Researching drugs is an expensive business and from a commercial point of view, it has to be worth the time and expense to develop new medications or otherwise risk any progress in this industry grinding to a halt.
It is one thing, however, for a company to market a drug at a price which enables it to cover its costs, but quite another to inflate prices simply because it can.
It will be interesting to see the outcome of Pfizer's appeal - and find out which one of these categories the company falls into.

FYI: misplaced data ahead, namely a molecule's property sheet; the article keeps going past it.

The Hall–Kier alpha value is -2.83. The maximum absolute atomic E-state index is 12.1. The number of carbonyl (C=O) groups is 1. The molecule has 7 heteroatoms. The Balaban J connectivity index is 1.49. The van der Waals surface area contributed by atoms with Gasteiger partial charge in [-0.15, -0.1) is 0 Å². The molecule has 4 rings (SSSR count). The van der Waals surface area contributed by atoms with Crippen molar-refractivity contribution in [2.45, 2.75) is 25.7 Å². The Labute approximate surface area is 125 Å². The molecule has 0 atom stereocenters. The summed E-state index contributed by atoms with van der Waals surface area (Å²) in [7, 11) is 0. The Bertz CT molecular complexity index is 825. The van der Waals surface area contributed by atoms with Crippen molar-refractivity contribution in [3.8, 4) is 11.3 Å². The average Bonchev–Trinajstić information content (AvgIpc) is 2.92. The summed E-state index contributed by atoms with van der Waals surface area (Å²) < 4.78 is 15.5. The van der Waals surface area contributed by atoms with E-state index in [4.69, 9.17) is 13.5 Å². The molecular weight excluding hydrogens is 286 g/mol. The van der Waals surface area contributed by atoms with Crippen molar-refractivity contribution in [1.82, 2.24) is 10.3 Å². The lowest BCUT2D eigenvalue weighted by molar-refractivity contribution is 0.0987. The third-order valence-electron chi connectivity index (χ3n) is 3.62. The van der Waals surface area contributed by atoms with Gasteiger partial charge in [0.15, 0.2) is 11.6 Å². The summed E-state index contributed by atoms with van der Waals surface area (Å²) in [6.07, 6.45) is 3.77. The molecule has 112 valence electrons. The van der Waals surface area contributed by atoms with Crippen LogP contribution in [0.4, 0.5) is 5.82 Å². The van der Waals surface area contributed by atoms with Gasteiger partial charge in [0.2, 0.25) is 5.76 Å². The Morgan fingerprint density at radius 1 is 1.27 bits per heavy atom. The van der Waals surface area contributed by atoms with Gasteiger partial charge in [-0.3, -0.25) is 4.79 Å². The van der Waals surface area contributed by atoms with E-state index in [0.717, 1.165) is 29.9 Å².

Drugs giant Pfizer has been fined a record £84.2m by the UK's competition watchdog for overcharging the NHS for an anti-epilepsy drug. NHS spending on the capsules, used by 48,000 UK patients, rose from £2m a year in 2012 to about £50m in 2013. Pfizer rejected the findings and said it would appeal against the decision. Before 2012, Pfizer manufactured and distributed the drug, which was branded Epanutin. Pfizer then sold the UK rights to distribute the phenytoin sodium capsules to Flynn Pharma, which de-branded the drug. That allowed the firms to charge more for the drug because it was no longer subject to a pricing scheme agreed between the NHS and the drugs industry, the CMA said.